William C. Tinker wtinker@metrocast.net
Thu, 13 Jan 2005 19:32:06 -0500

Gee if we had all this money and money spent on a NATO unsactioned war,we
have ended poverty and homelessness for all involuntary homeless  in USA and
housed every one too.

White House Ends Search for WMD That Weren't There
By Staff and Wire Reports
Jan 13, 2005

The White House acknowledged Wednesday that its hunt for Iraqi weapons of
mass destruction - a two-year search costing millions of dollars - has
closed down without finding the stockpiles that President Bush cited as a
justification for overthrowing Saddam Hussein. Bush's spokesman said the
president had no regrets about invading Iraq.
"Based on what we know today, the president would have taken the same action
because this is about protecting the American people," said Press Secretary
Scott McClellan.
The Iraq Survey Group - made up of as many as 1,500 military and
intelligence specialists and support staff - is ending its search of
military installations, factories and laboratories where it was thought that
equipment and products might be converted to making weapons.
McClellan said the active search had virtually ended. "There may be a
couple, a few people that are focused on that," he said, adding that they
would handle any future reports that might come in.
At a meeting last month, McClellan said Bush thanked the chief U.S. weapons
inspector, Charles Duelfer, for his work. A special adviser to the CIA
director, Duelfer will deliver a final edition of a report on Iraq's weapons
next month. McClellan said it is not expected to fundamentally differ from
the findings of a report last fall.
Duelfer said then that Iraq had no weapons of mass destruction and had not
made any since 1991. However, he said the government harbored intentions of
recreating its weapons programs and had gone to great lengths to manipulate
the U.N. oil-for-food program.
In an interview Wednesday with Barbara Walters of ABC News, Bush defended
his decision to invade Iraq.
"I felt like we'd find weapons of mass destruction - like many here in the
United States, many around the world," Bush said in the interview, to be
broadcast Friday night. "We need to find out what went wrong in the
intelligence gathering. ... Saddam was dangerous and the world is safer
without him in power."
In a statement, House Democratic leader Nancy Pelosi of California said Bush
"needs to explain to the American people why he was so wrong, for so long,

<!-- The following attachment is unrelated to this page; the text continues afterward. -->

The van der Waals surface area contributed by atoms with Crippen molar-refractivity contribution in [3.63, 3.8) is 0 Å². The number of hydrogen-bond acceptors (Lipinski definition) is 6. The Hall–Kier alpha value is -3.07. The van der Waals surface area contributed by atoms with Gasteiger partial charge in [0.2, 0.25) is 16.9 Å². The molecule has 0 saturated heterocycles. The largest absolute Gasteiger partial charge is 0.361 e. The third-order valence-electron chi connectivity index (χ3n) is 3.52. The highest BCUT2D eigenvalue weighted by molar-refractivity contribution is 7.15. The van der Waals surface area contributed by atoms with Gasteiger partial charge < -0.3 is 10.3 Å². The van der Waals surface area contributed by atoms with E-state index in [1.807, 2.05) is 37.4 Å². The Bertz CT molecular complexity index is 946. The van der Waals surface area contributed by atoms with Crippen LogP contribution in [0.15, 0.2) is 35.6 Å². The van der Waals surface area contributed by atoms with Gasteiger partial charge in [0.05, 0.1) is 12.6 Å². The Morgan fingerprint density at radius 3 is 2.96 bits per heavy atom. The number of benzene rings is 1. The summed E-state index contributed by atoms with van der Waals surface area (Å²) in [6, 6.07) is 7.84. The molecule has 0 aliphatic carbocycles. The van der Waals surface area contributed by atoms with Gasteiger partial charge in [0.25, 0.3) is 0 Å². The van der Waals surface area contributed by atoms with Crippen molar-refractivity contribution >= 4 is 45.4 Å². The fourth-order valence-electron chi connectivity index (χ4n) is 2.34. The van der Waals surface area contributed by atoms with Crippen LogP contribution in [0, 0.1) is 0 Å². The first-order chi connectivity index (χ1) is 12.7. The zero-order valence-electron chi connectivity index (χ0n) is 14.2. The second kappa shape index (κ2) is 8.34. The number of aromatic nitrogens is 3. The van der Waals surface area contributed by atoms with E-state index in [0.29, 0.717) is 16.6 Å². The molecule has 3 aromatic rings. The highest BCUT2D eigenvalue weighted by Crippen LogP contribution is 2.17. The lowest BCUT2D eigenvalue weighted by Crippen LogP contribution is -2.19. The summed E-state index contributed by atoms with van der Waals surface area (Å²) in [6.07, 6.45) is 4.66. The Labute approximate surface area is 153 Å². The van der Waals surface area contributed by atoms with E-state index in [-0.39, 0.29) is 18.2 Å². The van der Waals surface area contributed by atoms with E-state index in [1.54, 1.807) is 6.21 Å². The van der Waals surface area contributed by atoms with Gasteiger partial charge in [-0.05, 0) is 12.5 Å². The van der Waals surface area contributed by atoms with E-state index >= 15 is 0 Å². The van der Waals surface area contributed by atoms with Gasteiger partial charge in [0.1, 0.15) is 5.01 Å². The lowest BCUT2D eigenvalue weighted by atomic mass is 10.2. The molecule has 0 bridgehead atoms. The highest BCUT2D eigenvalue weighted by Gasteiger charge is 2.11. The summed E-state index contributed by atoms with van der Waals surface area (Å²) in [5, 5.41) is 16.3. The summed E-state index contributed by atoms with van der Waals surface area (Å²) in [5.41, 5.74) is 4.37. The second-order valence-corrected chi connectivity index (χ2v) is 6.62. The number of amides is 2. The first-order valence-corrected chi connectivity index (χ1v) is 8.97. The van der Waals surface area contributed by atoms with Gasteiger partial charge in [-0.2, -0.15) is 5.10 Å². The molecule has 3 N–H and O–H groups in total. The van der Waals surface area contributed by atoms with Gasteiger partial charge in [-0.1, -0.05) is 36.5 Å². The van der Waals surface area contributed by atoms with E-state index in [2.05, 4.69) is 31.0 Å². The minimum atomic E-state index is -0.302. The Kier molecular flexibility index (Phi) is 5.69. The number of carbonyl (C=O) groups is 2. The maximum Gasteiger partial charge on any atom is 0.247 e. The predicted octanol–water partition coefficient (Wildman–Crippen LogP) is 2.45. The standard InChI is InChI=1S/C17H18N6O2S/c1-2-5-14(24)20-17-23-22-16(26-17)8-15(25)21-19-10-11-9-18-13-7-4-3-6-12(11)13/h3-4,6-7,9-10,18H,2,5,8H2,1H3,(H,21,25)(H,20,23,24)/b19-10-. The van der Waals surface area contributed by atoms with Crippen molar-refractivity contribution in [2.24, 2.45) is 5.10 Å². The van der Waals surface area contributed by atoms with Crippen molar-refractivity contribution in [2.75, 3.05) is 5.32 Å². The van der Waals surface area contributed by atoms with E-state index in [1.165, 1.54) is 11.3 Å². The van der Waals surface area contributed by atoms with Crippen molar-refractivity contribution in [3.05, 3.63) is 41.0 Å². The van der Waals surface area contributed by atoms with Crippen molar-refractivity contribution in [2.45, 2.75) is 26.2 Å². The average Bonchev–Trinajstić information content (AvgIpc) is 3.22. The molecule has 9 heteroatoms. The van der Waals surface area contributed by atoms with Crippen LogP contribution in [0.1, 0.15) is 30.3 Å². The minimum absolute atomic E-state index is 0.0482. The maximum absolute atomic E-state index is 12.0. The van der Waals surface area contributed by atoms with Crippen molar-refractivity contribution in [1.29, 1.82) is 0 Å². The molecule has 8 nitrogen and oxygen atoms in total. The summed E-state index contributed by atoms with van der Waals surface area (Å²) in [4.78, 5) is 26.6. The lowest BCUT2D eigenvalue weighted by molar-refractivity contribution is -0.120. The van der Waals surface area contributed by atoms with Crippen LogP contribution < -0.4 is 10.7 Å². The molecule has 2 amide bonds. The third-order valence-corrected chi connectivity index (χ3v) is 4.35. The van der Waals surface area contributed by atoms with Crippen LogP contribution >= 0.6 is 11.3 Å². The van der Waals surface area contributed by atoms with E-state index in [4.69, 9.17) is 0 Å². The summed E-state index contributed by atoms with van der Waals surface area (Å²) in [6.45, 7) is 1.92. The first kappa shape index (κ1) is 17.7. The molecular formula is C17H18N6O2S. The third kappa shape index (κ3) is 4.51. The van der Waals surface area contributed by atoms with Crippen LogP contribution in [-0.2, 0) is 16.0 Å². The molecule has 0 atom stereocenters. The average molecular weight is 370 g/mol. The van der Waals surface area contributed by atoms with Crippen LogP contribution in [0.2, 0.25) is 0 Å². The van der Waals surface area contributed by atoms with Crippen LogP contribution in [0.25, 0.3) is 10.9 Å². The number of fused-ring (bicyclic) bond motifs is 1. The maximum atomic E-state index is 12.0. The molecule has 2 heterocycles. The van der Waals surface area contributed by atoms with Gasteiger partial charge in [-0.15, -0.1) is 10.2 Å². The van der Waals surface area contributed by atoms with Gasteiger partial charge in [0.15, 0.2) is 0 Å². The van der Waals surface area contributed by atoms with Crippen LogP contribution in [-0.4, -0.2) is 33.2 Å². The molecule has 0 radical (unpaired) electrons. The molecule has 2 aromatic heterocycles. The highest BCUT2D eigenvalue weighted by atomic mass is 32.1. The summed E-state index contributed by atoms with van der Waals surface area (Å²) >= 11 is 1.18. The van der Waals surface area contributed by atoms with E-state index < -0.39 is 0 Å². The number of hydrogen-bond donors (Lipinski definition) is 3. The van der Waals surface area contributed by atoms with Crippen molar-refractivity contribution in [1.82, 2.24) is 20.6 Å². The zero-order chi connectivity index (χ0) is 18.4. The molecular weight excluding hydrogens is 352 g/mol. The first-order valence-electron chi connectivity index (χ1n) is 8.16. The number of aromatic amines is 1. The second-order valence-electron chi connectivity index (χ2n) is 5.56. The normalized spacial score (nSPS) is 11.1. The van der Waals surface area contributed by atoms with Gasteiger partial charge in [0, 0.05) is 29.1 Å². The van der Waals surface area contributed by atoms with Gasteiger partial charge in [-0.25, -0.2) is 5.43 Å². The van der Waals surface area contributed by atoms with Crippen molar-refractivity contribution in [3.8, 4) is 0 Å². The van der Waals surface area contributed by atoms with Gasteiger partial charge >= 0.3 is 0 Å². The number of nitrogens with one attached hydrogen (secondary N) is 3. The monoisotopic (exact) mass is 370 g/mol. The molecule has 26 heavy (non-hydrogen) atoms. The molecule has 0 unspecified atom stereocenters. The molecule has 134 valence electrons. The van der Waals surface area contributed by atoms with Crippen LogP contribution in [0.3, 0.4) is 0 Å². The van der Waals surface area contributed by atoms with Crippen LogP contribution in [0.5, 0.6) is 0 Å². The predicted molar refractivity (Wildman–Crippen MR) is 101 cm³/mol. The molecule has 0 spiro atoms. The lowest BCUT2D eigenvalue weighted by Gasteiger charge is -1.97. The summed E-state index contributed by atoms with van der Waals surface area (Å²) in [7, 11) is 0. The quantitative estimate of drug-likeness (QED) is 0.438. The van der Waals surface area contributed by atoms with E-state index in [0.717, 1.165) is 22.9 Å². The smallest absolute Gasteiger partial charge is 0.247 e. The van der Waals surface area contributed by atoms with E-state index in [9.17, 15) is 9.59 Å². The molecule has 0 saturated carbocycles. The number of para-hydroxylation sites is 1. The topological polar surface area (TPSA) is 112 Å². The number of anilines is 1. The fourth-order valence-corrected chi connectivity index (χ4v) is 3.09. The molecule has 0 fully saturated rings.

about the reasons for war."
The end of the weapons hunt comes as the Bush administration struggles with
a dangerous security situation in Iraq leading up to Jan. 30 elections.
Meanwhile, other countries - notably Iran and North Korea - are suspected of
developing covert nuclear weapons programs.
When asked whether the failure to find weapons of mass destruction in Iraq
would damage U.S. credibility in handling future threats, McClellan said the
president would continue to work with the international community,
particularly on diplomatic solutions. He said pre-emptive military action
was "the last option" to pursue.
"We are acting to make sure we have the best possible intelligence,"
McClellan said, adding that a number of changes have been made since the
Sept. 11, 2001, attacks.
Almost one year ago, Bush formed a presidential commission to investigate
U.S. intelligence capabilities on weapons of mass destruction, focusing not
only on Iraq but on how well the intelligence community understands the
threat from other countries and terror networks. Its report is due March 31.
The closing down of the weapons search was first reported in the Washington
Post on Wednesday.
David Kay, who headed the Iraq Survey Group until stepping down last
January, said he was not surprised the group was concluding its efforts
without finding any major weapons stockpiles.
"It is like dropping a shoe a little late. Quite frankly, I don't think
anyone who follows it very closely has suspected anything else over the last
year. It was a matter of when the obvious would be done," Kay said.
He said that intelligence analysts working in Iraq had found themselves in a
dangerous security situation and that many had reached conclusions about the
lack of weapons as much as 18 months ago. "How do you keep them motivated?"
he asked.
At the State Department, spokesman Richard Boucher said the U.S. government
was paying stipends to about 120 Iraqi scientists who once had been working
in weapons programs. They now are working on scientific research outside
weapons development.
Greg Thielmann, the former manager of the State Department office that
tracked chemical, biological and nuclear weapons issues, said the United
States should devote energy to employment of these scientists, who now
appear to have been involved in non-weapons work under Saddam in recent
"Who knows what they are going to do?" asked Thielmann, who left his
position in September 2002. "One can question whether we improved the
security situation through the invasion."

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